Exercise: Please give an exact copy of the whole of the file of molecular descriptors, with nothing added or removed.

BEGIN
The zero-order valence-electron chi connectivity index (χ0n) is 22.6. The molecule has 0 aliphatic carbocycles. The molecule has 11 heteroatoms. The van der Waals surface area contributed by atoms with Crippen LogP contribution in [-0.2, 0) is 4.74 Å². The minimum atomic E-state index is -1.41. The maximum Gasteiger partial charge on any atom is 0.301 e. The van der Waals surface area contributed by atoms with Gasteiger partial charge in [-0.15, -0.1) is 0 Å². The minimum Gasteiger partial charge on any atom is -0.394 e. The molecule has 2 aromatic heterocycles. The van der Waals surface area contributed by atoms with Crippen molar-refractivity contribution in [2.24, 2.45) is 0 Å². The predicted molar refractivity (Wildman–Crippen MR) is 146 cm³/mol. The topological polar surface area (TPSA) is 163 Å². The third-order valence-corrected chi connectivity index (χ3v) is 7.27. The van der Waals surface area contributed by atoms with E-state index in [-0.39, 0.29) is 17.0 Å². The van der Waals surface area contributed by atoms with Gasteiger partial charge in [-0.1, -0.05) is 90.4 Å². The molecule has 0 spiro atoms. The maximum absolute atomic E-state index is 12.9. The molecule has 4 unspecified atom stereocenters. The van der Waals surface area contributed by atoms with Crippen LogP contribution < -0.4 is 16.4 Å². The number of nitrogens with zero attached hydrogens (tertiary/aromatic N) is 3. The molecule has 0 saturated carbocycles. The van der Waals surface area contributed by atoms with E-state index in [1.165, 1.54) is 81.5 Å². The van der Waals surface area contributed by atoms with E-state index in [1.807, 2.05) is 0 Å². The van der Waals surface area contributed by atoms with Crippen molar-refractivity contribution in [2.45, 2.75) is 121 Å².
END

The zero-order valence-electron chi connectivity index (χ0n) is 22.6. The molecule has 0 aliphatic carbocycles. The molecule has 11 heteroatoms. The van der Waals surface area contributed by atoms with Crippen LogP contribution in [-0.2, 0) is 4.74 Å². The minimum atomic E-state index is -1.41. The maximum Gasteiger partial charge on any atom is 0.301 e. The van der Waals surface area contributed by atoms with Gasteiger partial charge in [-0.15, -0.1) is 0 Å². The minimum Gasteiger partial charge on any atom is -0.394 e. The molecule has 2 aromatic heterocycles. The van der Waals surface area contributed by atoms with Crippen molar-refractivity contribution in [2.24, 2.45) is 0 Å². The predicted molar refractivity (Wildman–Crippen MR) is 146 cm³/mol. The topological polar surface area (TPSA) is 163 Å². The third-order valence-corrected chi connectivity index (χ3v) is 7.27. The van der Waals surface area contributed by atoms with E-state index in [-0.39, 0.29) is 17.0 Å². The van der Waals surface area contributed by atoms with Gasteiger partial charge in [-0.1, -0.05) is 90.4 Å². The molecule has 0 spiro atoms. The maximum absolute atomic E-state index is 12.9. The molecule has 4 unspecified atom stereocenters. The van der Waals surface area contributed by atoms with Crippen LogP contribution < -0.4 is 16.4 Å². The number of nitrogens with zero attached hydrogens (tertiary/aromatic N) is 3. The molecule has 0 saturated carbocycles. The van der Waals surface area contributed by atoms with E-state index in [1.165, 1.54) is 81.5 Å². The van der Waals surface area contributed by atoms with E-state index in [1.807, 2.05) is 0 Å². The van der Waals surface area contributed by atoms with Crippen molar-refractivity contribution in [2.45, 2.75) is 121 Å².